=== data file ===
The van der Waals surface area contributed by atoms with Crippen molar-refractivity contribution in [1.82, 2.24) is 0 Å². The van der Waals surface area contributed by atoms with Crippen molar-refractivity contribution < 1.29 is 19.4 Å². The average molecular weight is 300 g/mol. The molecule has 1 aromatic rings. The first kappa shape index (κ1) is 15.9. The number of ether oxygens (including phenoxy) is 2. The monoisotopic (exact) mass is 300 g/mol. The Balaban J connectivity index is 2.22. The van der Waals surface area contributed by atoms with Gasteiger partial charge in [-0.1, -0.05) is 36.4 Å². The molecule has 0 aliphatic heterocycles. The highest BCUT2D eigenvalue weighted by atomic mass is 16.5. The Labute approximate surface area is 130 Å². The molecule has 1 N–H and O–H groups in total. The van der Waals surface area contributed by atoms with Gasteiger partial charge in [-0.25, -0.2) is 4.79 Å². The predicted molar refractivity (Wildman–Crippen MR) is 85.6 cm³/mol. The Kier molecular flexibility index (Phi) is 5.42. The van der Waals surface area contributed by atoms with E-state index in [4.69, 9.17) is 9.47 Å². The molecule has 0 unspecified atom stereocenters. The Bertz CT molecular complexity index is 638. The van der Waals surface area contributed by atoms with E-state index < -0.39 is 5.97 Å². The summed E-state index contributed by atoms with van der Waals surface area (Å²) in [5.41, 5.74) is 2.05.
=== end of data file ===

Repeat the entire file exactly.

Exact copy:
The van der Waals surface area contributed by atoms with Crippen molar-refractivity contribution in [1.82, 2.24) is 0 Å². The van der Waals surface area contributed by atoms with Crippen molar-refractivity contribution < 1.29 is 19.4 Å². The average molecular weight is 300 g/mol. The molecule has 1 aromatic rings. The first kappa shape index (κ1) is 15.9. The number of ether oxygens (including phenoxy) is 2. The monoisotopic (exact) mass is 300 g/mol. The Balaban J connectivity index is 2.22. The van der Waals surface area contributed by atoms with Gasteiger partial charge in [-0.1, -0.05) is 36.4 Å². The molecule has 0 aliphatic heterocycles. The highest BCUT2D eigenvalue weighted by atomic mass is 16.5. The Labute approximate surface area is 130 Å². The molecule has 1 N–H and O–H groups in total. The van der Waals surface area contributed by atoms with Gasteiger partial charge in [-0.25, -0.2) is 4.79 Å². The predicted molar refractivity (Wildman–Crippen MR) is 85.6 cm³/mol. The Kier molecular flexibility index (Phi) is 5.42. The van der Waals surface area contributed by atoms with E-state index in [4.69, 9.17) is 9.47 Å². The molecule has 0 unspecified atom stereocenters. The Bertz CT molecular complexity index is 638. The van der Waals surface area contributed by atoms with E-state index < -0.39 is 5.97 Å². The summed E-state index contributed by atoms with van der Waals surface area (Å²) in [5.41, 5.74) is 2.05.